Usually, your doctor will ask you to come back in another week or so to confirm whether an embryo is developing. There are typically huge changes in the first few weeks as I’ve shown you in prior posts. Most of the time, the gestational sac will be bigger on your next scan, even if a blighted ovum. This is expected because the hormones of pregnancy still exist which will cause the sac to continue to grow even if there is no baby inside.

Some patients feel a little better knowing a baby never developed. For others, it is still quite painful to find that what you thought was growing doesn’t exist, especially in a desired pregnancy. For all, it is still a loss which makes trying again that much harder.

I’ll tell you as I have all my patients who have suffered a blighted ovum or other pregnancy loss – our babies come to us when THEY are ready…not necessarily when we are.

As always, thanks for reading! And please email me at with any questions or comments!

A blighted ovum is not an easy subject to talk about but knowledge is power. Subscribe to the blog to get more ultrasound information from a source you can trust.


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Posted on December 28th, 2013 by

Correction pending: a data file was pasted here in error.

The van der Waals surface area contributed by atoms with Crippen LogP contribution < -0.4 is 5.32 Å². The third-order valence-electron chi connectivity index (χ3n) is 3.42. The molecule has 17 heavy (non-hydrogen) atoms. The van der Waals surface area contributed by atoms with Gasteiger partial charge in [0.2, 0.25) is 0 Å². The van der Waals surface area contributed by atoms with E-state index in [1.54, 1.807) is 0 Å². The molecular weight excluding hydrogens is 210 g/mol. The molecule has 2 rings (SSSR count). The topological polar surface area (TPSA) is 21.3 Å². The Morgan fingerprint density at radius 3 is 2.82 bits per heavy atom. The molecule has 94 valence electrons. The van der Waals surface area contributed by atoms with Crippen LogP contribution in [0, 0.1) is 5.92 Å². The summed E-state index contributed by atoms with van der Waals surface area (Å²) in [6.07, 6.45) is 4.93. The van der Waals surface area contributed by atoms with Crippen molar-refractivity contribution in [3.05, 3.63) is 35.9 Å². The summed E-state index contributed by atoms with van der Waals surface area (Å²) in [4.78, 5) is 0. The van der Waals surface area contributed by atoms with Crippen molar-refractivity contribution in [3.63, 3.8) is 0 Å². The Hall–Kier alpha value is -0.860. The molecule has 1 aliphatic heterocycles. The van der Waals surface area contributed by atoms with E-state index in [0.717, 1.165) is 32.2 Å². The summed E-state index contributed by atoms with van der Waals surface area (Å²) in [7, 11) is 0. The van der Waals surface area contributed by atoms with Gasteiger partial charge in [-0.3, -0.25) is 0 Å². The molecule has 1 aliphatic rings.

Early Twin Pregnancy – Reader Questions Answered

Here is an email from a reader who questioned whether she may have a very early twin pregnancy. Too early, or earlier than a confirmed Week 6 of gestation, only time will tell what will develop! Read on for her emails and my responses..

Concerned Mama: I had a dating sonogram, and it was determined that I was about 5 1/2 Weeks along. I have two other children but never had a sonogram before 11 Weeks. Basically, my OB performed the sonogram, and she did not deny or confirm twins. She simply scheduled me for a repeat sonogram in two weeks. From your experience, can you tell me what exactly I’m looking at and is it two babies in the gestational sac? Thank you so much for your time and knowledge!

5 Week pregnancy, 5 weeks pregnant, 5 week gestational sac, early twin pregnancy


wwavb: Hi! Thanks for reading my blog and subscribing! By the looks of your image, I would have to agree with the 5 1/2wks estimation of dating.